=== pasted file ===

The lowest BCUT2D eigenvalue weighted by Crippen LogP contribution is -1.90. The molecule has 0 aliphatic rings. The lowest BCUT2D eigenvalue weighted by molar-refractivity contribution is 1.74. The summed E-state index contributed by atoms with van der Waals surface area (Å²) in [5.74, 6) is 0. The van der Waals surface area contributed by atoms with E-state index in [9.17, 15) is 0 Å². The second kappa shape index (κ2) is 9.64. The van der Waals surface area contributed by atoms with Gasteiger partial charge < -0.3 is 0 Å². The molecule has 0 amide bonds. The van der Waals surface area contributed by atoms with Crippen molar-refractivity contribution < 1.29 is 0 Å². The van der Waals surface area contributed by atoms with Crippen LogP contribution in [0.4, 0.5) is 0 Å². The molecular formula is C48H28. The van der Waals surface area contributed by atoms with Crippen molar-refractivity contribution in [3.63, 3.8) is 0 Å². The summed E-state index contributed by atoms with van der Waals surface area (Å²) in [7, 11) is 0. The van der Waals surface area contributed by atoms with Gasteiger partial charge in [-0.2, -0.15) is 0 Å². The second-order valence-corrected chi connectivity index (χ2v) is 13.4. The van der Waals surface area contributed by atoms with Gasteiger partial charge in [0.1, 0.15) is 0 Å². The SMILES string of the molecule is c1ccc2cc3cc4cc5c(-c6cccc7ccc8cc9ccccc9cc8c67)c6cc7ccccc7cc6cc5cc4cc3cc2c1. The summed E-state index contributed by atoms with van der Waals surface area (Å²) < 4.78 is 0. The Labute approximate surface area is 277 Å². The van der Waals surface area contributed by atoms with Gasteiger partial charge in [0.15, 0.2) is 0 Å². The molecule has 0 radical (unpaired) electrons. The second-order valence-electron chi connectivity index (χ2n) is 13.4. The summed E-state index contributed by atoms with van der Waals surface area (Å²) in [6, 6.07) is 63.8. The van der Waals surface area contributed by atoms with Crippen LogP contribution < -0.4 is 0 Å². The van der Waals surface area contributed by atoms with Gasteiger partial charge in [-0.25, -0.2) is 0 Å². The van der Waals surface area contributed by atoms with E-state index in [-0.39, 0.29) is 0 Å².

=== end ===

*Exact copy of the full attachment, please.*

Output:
The lowest BCUT2D eigenvalue weighted by Crippen LogP contribution is -1.90. The molecule has 0 aliphatic rings. The lowest BCUT2D eigenvalue weighted by molar-refractivity contribution is 1.74. The summed E-state index contributed by atoms with van der Waals surface area (Å²) in [5.74, 6) is 0. The van der Waals surface area contributed by atoms with E-state index in [9.17, 15) is 0 Å². The second kappa shape index (κ2) is 9.64. The van der Waals surface area contributed by atoms with Gasteiger partial charge < -0.3 is 0 Å². The molecule has 0 amide bonds. The van der Waals surface area contributed by atoms with Crippen molar-refractivity contribution < 1.29 is 0 Å². The van der Waals surface area contributed by atoms with Crippen LogP contribution in [0.4, 0.5) is 0 Å². The molecular formula is C48H28. The van der Waals surface area contributed by atoms with Crippen molar-refractivity contribution in [3.63, 3.8) is 0 Å². The summed E-state index contributed by atoms with van der Waals surface area (Å²) in [7, 11) is 0. The van der Waals surface area contributed by atoms with Gasteiger partial charge in [-0.2, -0.15) is 0 Å². The second-order valence-corrected chi connectivity index (χ2v) is 13.4. The van der Waals surface area contributed by atoms with Gasteiger partial charge in [0.1, 0.15) is 0 Å². The SMILES string of the molecule is c1ccc2cc3cc4cc5c(-c6cccc7ccc8cc9ccccc9cc8c67)c6cc7ccccc7cc6cc5cc4cc3cc2c1. The summed E-state index contributed by atoms with van der Waals surface area (Å²) < 4.78 is 0. The Labute approximate surface area is 277 Å². The van der Waals surface area contributed by atoms with Gasteiger partial charge in [0.15, 0.2) is 0 Å². The molecule has 0 radical (unpaired) electrons. The second-order valence-electron chi connectivity index (χ2n) is 13.4. The summed E-state index contributed by atoms with van der Waals surface area (Å²) in [6, 6.07) is 63.8. The van der Waals surface area contributed by atoms with Crippen LogP contribution < -0.4 is 0 Å². The van der Waals surface area contributed by atoms with Gasteiger partial charge in [-0.25, -0.2) is 0 Å². The van der Waals surface area contributed by atoms with E-state index in [-0.39, 0.29) is 0 Å².